iPhone sales exceeded analysts' expectations while millions of people purchasing a new Apple smartphone are switching from Android devices. If you are an ex-Android user thinking of switching to iOS, this short guide should help you enjoy a smooth transition.
Getting around Apple's iOS is pretty simple. If you've just picked up a new iPhone, then all you need to remember is that if you ever get lost, all you need to do is tap the Home button (the big button at the bottom of the device) to get back to the main menu. It's also worth swiping your finger up from the bottom of the Home screen to explore Control Center, where you can securely adjust some of your iPhone's settings.
To get best use out of your iPhone, you'll need to set up an iCloud account. You can use this in Apple's iTunes and App stores, and also access free productivity software via www.icloud.com. There's an excellent guide to setting this up here.
Security matters. If you've been using Android devices, you've probably read the many scare stories about it in comparison to iOS. If you've been using an Android device, you're also probably used to receiving infrequent security and software updates because your carrier or device maker hasn't made them available for your device; things are different on iOS.
Apple frequently issues software patches to all current devices. To check whether there's an update available for your new Apple device, find and tap the Settings icon, then tap General>Software Update to find out. If one exists, you'll be told.
Because it isn't in thrall to carriers and device makers, Apple is able to swiftly issue software updates to current iOS devices. This is why malware writers target other platforms. iPhones are secure against the Heartbleed flaw, unlike many Android devices.
Android users may miss the ability to explore different stores in order to purchase and download apps, but given most security experts recommend they only acquire apps from Google Play/Amazon, many users won't miss a thing. Android users switching to Apple can still get apps, but only from Apple's own App Store -- just tap the App Store icon to explore what's available. You may need to purchase/download your favorite Android apps again, but it is sometimes worth contacting the software developer to explain you already acquired their app for Android and now need it for iPhone -- so long as you have a purchase invoice to prove you didn't grab it from one of the "free" app sites, some developers may offer you a free install of the iOS version.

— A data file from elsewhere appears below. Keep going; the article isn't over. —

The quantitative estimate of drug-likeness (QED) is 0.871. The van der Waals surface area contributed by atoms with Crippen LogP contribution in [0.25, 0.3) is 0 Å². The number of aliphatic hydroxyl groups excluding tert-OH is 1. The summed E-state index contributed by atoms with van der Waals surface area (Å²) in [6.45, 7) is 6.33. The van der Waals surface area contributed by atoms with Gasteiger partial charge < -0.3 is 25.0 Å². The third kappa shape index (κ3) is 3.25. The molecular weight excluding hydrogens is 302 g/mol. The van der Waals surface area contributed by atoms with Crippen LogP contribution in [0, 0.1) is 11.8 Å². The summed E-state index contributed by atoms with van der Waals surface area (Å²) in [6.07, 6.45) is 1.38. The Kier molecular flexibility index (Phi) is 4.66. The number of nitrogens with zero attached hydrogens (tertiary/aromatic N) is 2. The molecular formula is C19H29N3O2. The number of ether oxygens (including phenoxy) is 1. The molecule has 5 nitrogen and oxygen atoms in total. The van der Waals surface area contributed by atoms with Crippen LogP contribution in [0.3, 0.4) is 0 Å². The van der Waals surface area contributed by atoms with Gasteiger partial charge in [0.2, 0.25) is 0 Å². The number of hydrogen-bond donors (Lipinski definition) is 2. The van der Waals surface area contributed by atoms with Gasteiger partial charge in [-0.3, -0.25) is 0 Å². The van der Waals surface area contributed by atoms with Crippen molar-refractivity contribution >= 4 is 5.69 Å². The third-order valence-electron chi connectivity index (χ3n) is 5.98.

Transferring contacts, calendar and media
Now that you've got a shiny new iPhone, you will certainly want to port your own personal data across from your dusty old Android device. The good news is the process is fairly straightforward -- I have a simple guide to the process right here.
Read the manual
Apple offers a free book, The iPhone User Guide, to help you get a grip on your new device. It's written in plain English and has clear and useful images and is designed to help you quickly figure out what your new device can do. Available in PDF, you can also get the book using the iBooks app on your iPhone. Press the Home button and flick through the pages on your Home screen to find iBooks, tap the app and then tap Store. At the bottom of the screen, you'll see a magnifying glass icon marked search, tap this to enter the search field and type the book name to find the book. (An iPad guide is also available).
I've written extensively on some of the things you can do with iOS 7. If you're new to the platform, this selection of guides may be especially helpful:
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